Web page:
Our restoration stories

Engine rework

bad rings We saw it coming. The initial engine refurbishment was not perfect. All the machining was all fine. But the piston rings were never installed properly, which is why they never sealed correctly. The result was excessive old consumption and blue smoke from the exhaust. The main problem was that during the install we never checked for the piston ring gaps, thinking that if they are in one set, they should be ok. Next time we will check. On the picture the black carbon deposit on the side of the rings indicate the problem.

With the engine taken out we went to Peter van Giersbergen for advice. The damage was more severe than we anticipated and new pistons were needed. The quality of the pistons we put in during the first attempt was rather poor: a lot of variations in different dimensions. The newer pistons are now of better quality.

We also replaced the camshaft and the cam followers which we left in during the first revision attempt. Peter also balanced the flywheel and clutch to reduce possible engine vibrations. During the start up process of the engine we had difficulties getting oil pressure by cracking the engine on a starter. We finally solved that by priming the oil pump with new oil.

The re-refurbished engine now runs smooth without the all too familiar blue smoke. I cannot wait for the spring to arrive to we can take the MGA out for a drive.

Smoke screens on the dikes ...

parcel shelf remake One thing that still needed some work was the parcel shelf. When we acquired the MGA, the parcel shelf was missing, including the frame that supports it. It turned that that a person nearby our town also has an MGA with a parcel shelf, who was kind enough to invite me for coffee, and some MGA stories. He also let me draw and measure the parcel shelf frame as well as the wooden framework attached to the metal frame.

parcel shelf The frame is easy to make using a piece of 0.8mm sheet metal. It is fun just shape these pieces from a straight piece of metal. Once the 2 ends were formed we fitted them in the car and welded them together. The rest of the frame is rather simple to make. We gave it a few layers of paint and then focused on the wooden top and the wooden strip that is attached to the frame. A nice project for the winter time. Fitting in the car and then quickly back inside to continue working on the parts. It indeed took a bit of time to make it all fit. But we are pleased with the results.

remake window lock Another thing that needed attention was broken little chrome handle to lock the small triangular window. Efforts to find a spare were not successful and so the only option was to remake it from steel parts we had. After some welding cutting, grinding we were able to copy the part. It fitted perfectly and so the only thing left to do was getting is chrome It is amazing what a little patience and some time at the workbench can produce. The piece on the right is the broken one, glued together to make the copy process easier.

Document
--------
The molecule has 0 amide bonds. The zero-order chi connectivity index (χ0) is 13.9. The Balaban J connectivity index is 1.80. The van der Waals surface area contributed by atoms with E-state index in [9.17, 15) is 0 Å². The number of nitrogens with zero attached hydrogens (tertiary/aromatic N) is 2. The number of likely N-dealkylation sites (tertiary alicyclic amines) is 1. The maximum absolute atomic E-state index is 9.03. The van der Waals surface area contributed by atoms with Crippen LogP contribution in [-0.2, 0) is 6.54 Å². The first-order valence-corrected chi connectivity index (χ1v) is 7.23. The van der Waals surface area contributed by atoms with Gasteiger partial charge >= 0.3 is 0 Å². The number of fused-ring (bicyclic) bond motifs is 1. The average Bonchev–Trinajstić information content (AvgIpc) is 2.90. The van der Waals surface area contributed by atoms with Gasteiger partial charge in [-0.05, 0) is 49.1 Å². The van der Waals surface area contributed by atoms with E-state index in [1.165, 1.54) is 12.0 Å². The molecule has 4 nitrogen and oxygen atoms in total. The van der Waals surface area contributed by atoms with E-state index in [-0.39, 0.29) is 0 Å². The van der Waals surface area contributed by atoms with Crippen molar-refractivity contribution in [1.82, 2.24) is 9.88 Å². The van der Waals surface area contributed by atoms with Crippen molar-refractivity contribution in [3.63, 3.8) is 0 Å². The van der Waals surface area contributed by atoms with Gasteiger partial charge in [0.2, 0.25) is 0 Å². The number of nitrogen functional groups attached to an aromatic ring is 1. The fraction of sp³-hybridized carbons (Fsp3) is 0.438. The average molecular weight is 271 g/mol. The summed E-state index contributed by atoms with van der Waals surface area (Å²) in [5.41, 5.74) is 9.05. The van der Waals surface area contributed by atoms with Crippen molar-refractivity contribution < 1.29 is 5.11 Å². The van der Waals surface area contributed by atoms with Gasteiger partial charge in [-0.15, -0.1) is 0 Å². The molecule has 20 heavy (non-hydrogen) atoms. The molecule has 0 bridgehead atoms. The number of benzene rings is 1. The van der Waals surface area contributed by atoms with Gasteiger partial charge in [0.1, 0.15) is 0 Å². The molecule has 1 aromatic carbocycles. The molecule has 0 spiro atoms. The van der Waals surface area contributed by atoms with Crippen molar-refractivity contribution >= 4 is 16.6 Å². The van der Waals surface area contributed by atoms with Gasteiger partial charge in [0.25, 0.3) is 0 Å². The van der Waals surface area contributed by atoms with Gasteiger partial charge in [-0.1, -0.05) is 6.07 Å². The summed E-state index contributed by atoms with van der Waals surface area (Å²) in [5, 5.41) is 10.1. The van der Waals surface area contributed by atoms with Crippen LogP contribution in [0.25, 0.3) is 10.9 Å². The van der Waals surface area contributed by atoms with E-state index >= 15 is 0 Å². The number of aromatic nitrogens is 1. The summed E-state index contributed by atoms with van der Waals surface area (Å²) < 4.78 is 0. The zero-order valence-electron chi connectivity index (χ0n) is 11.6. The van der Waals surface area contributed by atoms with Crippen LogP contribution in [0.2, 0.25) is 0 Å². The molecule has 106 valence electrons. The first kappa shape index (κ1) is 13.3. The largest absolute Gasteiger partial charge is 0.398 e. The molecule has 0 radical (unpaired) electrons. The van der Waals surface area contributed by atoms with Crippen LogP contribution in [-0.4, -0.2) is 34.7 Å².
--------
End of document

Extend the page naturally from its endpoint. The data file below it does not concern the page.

On the road We have been driving the car now for just over 1500 kms. We thought that the initial oil consumption and blue smoke from the tail pipe would eventually diminish. But that clearly was not the case. The spark plugs were always black with oil and idling for a traffic light was embarrassing. Looking through rear view mirror one could see the car behind slowly disappear in a cloud of smoke. After consulting with some experts, we had no choice but to take out the engine once again. It turned out that we made a mistake in not measuring the gaps of the piston rings. These were clearly too small and scraped the cylinder walls. It also had damaged the pistons themselves so that they had to be replaced. It also turned out that some of the bearings were damaged as a result of dirt in the oil gallery.

Another nice surprise we found out while taking the engine out was that the master brake cylinder was leaking. The brake fluid in the master brake cylinder contained black clouds and particles. A clear sign that some seals were slowly dissolving. Certainly the correct brake fluid is used. It looks like the quality of the seals was the main issues here. Brake fluid had also leaked onto the paint around the brake cylinder and so we had to repair some of the paintwork. This all thanks to this new master brake cylinder. Once the engine is back we will hopefully have better news. We will make an overview of the the mishaps. The least one can do with is to learn from them ...

The first 100-some miles ...

shaping up After the milestone of the short run around the block, we mounted the fenders, headlights, tail lights and other attributes to make the MGA complete. For the headlights we compromised the originality of the MGA by installing relais so that the main current does not run through the little light switch any more. We did not want to maintain the originality with the risk of loosing the MGA in a blaze. Additional advantage is less voltage drop and thus more voltage at the lamp providing more light. Once suitable LED headlights are available, we can remove the relais. The installation of the windows in the doors was and still is not quite to my satisfaction. That will still need a bit of attention. The panels on the inside of the door are a bit thick and make the doors difficult to close. Nice job for the winter.

dash done The final touch was the installation of the re-chromed bumpers and over-riders. It took a while to get that completed but we were lucky enough to know another MGA owner who let us use his old bumpers for the time ours were getting re-chromed. That allowed us to get the paperwork done, such as registration, value assessment and insurance so that we could finally hit the road and cruise the little roads that line the meandering rivers near where we live.